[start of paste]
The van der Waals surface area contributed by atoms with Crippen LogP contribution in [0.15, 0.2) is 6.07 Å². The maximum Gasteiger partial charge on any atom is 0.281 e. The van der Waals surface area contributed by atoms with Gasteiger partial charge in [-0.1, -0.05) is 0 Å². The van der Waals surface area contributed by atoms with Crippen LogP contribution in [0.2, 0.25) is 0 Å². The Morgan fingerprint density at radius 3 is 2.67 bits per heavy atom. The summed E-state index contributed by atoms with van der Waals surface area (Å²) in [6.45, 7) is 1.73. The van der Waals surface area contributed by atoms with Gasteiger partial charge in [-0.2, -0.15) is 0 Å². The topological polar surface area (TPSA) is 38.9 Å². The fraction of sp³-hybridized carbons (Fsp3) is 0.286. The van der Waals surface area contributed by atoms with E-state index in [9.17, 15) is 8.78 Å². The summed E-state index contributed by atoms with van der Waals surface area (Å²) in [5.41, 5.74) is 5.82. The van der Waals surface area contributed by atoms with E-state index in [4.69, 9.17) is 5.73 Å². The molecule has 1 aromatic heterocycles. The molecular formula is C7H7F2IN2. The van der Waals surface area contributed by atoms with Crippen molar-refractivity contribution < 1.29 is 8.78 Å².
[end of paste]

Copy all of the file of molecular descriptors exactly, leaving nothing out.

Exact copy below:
The van der Waals surface area contributed by atoms with Crippen LogP contribution in [0.15, 0.2) is 6.07 Å². The maximum Gasteiger partial charge on any atom is 0.281 e. The van der Waals surface area contributed by atoms with Gasteiger partial charge in [-0.1, -0.05) is 0 Å². The van der Waals surface area contributed by atoms with Crippen LogP contribution in [0.2, 0.25) is 0 Å². The Morgan fingerprint density at radius 3 is 2.67 bits per heavy atom. The summed E-state index contributed by atoms with van der Waals surface area (Å²) in [6.45, 7) is 1.73. The van der Waals surface area contributed by atoms with Gasteiger partial charge in [-0.2, -0.15) is 0 Å². The topological polar surface area (TPSA) is 38.9 Å². The fraction of sp³-hybridized carbons (Fsp3) is 0.286. The van der Waals surface area contributed by atoms with E-state index in [9.17, 15) is 8.78 Å². The summed E-state index contributed by atoms with van der Waals surface area (Å²) in [5.41, 5.74) is 5.82. The van der Waals surface area contributed by atoms with E-state index in [4.69, 9.17) is 5.73 Å². The molecule has 1 aromatic heterocycles. The molecular formula is C7H7F2IN2. The van der Waals surface area contributed by atoms with Crippen molar-refractivity contribution < 1.29 is 8.78 Å².